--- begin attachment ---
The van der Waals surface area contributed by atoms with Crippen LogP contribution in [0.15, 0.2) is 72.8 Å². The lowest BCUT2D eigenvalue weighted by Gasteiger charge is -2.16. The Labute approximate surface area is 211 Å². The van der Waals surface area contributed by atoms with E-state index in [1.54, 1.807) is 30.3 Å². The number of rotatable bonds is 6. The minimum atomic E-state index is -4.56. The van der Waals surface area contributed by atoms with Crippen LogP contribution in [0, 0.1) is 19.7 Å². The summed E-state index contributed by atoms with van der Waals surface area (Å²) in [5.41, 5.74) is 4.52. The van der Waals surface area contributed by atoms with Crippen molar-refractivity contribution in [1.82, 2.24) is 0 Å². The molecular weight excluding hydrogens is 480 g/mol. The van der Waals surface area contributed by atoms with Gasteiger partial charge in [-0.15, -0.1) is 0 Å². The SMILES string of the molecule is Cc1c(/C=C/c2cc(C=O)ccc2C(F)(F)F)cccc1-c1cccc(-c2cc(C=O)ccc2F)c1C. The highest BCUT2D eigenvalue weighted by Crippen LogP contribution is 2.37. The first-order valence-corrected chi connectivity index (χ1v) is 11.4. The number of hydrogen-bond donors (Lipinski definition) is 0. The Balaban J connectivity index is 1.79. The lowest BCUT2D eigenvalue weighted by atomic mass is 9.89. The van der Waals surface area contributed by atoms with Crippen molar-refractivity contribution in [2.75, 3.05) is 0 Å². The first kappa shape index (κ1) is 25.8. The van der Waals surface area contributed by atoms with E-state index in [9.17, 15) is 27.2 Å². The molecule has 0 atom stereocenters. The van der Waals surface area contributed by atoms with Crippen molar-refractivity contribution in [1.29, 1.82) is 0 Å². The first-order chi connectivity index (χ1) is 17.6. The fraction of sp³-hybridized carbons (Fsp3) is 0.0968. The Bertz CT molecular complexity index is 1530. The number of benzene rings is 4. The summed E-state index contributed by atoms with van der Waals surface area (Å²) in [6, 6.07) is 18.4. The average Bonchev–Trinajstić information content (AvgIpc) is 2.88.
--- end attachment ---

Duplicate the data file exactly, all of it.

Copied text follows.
The van der Waals surface area contributed by atoms with Crippen LogP contribution in [0.15, 0.2) is 72.8 Å². The lowest BCUT2D eigenvalue weighted by Gasteiger charge is -2.16. The Labute approximate surface area is 211 Å². The van der Waals surface area contributed by atoms with E-state index in [1.54, 1.807) is 30.3 Å². The number of rotatable bonds is 6. The minimum atomic E-state index is -4.56. The van der Waals surface area contributed by atoms with Crippen LogP contribution in [0, 0.1) is 19.7 Å². The summed E-state index contributed by atoms with van der Waals surface area (Å²) in [5.41, 5.74) is 4.52. The van der Waals surface area contributed by atoms with Crippen molar-refractivity contribution in [1.82, 2.24) is 0 Å². The molecular weight excluding hydrogens is 480 g/mol. The van der Waals surface area contributed by atoms with Gasteiger partial charge in [-0.15, -0.1) is 0 Å². The SMILES string of the molecule is Cc1c(/C=C/c2cc(C=O)ccc2C(F)(F)F)cccc1-c1cccc(-c2cc(C=O)ccc2F)c1C. The highest BCUT2D eigenvalue weighted by Crippen LogP contribution is 2.37. The first-order valence-corrected chi connectivity index (χ1v) is 11.4. The number of hydrogen-bond donors (Lipinski definition) is 0. The Balaban J connectivity index is 1.79. The lowest BCUT2D eigenvalue weighted by atomic mass is 9.89. The van der Waals surface area contributed by atoms with Crippen molar-refractivity contribution in [2.75, 3.05) is 0 Å². The first kappa shape index (κ1) is 25.8. The van der Waals surface area contributed by atoms with E-state index in [9.17, 15) is 27.2 Å². The molecule has 0 atom stereocenters. The van der Waals surface area contributed by atoms with Crippen molar-refractivity contribution in [1.29, 1.82) is 0 Å². The first-order chi connectivity index (χ1) is 17.6. The fraction of sp³-hybridized carbons (Fsp3) is 0.0968. The Bertz CT molecular complexity index is 1530. The number of benzene rings is 4. The summed E-state index contributed by atoms with van der Waals surface area (Å²) in [6, 6.07) is 18.4. The average Bonchev–Trinajstić information content (AvgIpc) is 2.88.